There are places that loom large in the annals of war, and in our collective imagination, places where no battles are fought, no shots are fired and where the loudest noise is the muted hum of powerful computer systems.
Think of the War Room at the Pentagon, the White House Situation Room, the mysterious “undisclosed location” to which Vice President Dick Cheney retreated during the aftermath of 9/11 … and right here in our back yard — Cheyenne Mountain.
Built in the early 1960s, Cheyenne Mountain was designed to provide a secure location, safe from nuclear attack, where sophisticated computer systems would watch for incoming missiles, ready to notify the president when a nuclear attack was imminent.
The underground Combat Operations Center was built to withstand a multimegaton nuclear blast within 1.5 miles. It was designed to be self-sufficient for 30 days, to house personnel during an emergency, and protect staff against radioactive fallout and biological and chemical warfare.
The main entrance to the complex is about a third of a mile from the North Portal via a tunnel which leads to a pair of 25-ton steel blast doors. Behind them are 15 steel buildings situated in a 4.5 acre cave complex — sheltered by 2,000 feet of granite. Twelve of these buildings are three stories tall; the others are one and two stories. The buildings are supported on giant springs, originally intended to protect the vacuum-tube computers of the era from the shock waves associated with a nuclear explosion.
Featured in a dozen movies (e.g., “Fail-Safe,” “Dr. Strangelove,” “Wargames”), and closed to all but “essential personnel,” the Combat Operations Center at Cheyenne Mountain was thought to be the epicenter of the Cold War, the point at which a million data streams coalesced.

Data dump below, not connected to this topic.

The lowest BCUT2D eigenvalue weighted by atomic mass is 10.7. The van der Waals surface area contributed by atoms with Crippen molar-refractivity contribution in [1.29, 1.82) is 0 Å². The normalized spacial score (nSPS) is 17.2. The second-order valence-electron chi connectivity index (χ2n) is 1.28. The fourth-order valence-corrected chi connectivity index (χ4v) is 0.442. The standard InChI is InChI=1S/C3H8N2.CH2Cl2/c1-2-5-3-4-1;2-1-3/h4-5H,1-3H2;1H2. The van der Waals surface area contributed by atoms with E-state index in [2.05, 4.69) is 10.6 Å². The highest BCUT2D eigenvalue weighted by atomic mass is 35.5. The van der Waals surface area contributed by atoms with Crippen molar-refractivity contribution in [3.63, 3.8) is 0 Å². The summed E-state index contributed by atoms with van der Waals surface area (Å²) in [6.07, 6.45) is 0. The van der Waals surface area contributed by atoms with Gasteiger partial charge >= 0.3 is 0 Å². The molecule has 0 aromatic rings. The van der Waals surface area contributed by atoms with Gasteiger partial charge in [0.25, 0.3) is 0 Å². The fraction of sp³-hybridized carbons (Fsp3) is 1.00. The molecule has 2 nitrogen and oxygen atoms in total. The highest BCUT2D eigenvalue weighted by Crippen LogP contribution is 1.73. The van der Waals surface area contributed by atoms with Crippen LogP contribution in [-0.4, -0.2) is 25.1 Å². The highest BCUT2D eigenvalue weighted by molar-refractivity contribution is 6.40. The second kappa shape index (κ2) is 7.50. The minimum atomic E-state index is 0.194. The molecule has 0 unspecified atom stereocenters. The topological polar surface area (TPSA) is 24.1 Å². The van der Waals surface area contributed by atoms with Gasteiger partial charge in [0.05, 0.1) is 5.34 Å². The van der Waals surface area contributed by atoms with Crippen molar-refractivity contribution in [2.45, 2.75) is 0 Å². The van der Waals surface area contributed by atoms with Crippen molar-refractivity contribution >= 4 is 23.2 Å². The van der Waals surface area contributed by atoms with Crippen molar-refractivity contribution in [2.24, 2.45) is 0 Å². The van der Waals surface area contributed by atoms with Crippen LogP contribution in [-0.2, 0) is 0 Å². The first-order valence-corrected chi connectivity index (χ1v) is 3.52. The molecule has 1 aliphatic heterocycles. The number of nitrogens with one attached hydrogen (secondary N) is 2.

There, in a vast underground cavern crisscrossed by spidery catwalks, scores of vigilant men and women monitored giant video screens which showed every object in the sky. Top-secret computer systems gave the cave-dwellers unimaginable access to real-time information.
On a raised dais sat a senior officer, his hand only inches from the red phone that would connect him instantly with the president … a call which we all prayed would never be made.
At least, that’s what we imagined, thanks to the movies. The reality is a little more prosaic, as a disappointed Phil Patton wrote in “Wired”:
“… here at the mountain, the rooms are tiny, almost claustrophobic. Wide-angle lenses have lied. Hollywood has invented and exaggerated. There is no grand war room, no single center, no mad colonel trying to start World War III. Expedia has sexier maps.
“I’m disappointed. Where is the Big Room with the Big Board? I’m not alone in this letdown. According to one story (which may be apocryphal), shortly after being elected, President Reagan asked to see the war room at Cheyenne Mountain. He had imagined something soaring and Kubrickian, and he also came away feeling cheated. It all appears not so very different from a corporate data-processing center.”
Those sophisticated computers?
“In 1980, a multiplexer chip failed in a Nova 840 computer and sent a false missile warning to the national command center. It was the second such incident in less than a year. In the first one, fake data from a war-sim(ulation) was mistaken for the real thing, and the Pentagon was notified that a Soviet missile strike was under way. It took about eight minutes to determine that the end of the world was not, in fact, at hand.”
Now-retired computer technician Paul Stolz, who worked in the mountain for 12 years, vividly remembers the false alarm.
“There was a defective chip in one of the 840s, and they called me to come up there and fix it at 4 a.m. I was working on it, and there were a couple of colonels and two or three generals hovering over me. One of the colonels cracked a joke, and the other colonel started to laugh, until the senior general turned around and said ‘If you think this is so goddamn funny, you can just get the hell out of here!’ I don’t think those colonels laughed again for a long time!”